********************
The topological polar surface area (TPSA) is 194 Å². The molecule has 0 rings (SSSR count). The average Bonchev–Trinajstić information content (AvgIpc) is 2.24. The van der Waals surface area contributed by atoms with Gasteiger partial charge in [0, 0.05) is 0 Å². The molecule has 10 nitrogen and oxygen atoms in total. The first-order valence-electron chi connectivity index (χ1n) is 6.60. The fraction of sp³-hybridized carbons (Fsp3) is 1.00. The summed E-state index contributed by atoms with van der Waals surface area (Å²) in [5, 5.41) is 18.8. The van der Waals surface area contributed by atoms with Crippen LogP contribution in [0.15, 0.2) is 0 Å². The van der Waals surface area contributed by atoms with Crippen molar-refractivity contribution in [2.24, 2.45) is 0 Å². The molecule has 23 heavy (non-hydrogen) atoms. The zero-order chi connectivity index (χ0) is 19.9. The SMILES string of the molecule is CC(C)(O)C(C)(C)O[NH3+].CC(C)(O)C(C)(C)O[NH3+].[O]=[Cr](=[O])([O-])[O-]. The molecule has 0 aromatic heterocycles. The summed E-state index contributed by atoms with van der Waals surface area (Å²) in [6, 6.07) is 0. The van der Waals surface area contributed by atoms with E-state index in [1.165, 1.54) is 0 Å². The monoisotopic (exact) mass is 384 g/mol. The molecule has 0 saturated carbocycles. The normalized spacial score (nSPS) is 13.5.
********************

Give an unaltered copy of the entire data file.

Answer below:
The topological polar surface area (TPSA) is 194 Å². The molecule has 0 rings (SSSR count). The average Bonchev–Trinajstić information content (AvgIpc) is 2.24. The van der Waals surface area contributed by atoms with Gasteiger partial charge in [0, 0.05) is 0 Å². The molecule has 10 nitrogen and oxygen atoms in total. The first-order valence-electron chi connectivity index (χ1n) is 6.60. The fraction of sp³-hybridized carbons (Fsp3) is 1.00. The summed E-state index contributed by atoms with van der Waals surface area (Å²) in [5, 5.41) is 18.8. The van der Waals surface area contributed by atoms with Crippen LogP contribution in [0.15, 0.2) is 0 Å². The van der Waals surface area contributed by atoms with Crippen molar-refractivity contribution in [2.24, 2.45) is 0 Å². The molecule has 23 heavy (non-hydrogen) atoms. The zero-order chi connectivity index (χ0) is 19.9. The SMILES string of the molecule is CC(C)(O)C(C)(C)O[NH3+].CC(C)(O)C(C)(C)O[NH3+].[O]=[Cr](=[O])([O-])[O-]. The molecule has 0 aromatic heterocycles. The summed E-state index contributed by atoms with van der Waals surface area (Å²) in [6, 6.07) is 0. The van der Waals surface area contributed by atoms with E-state index in [1.165, 1.54) is 0 Å². The monoisotopic (exact) mass is 384 g/mol. The molecule has 0 saturated carbocycles. The normalized spacial score (nSPS) is 13.5.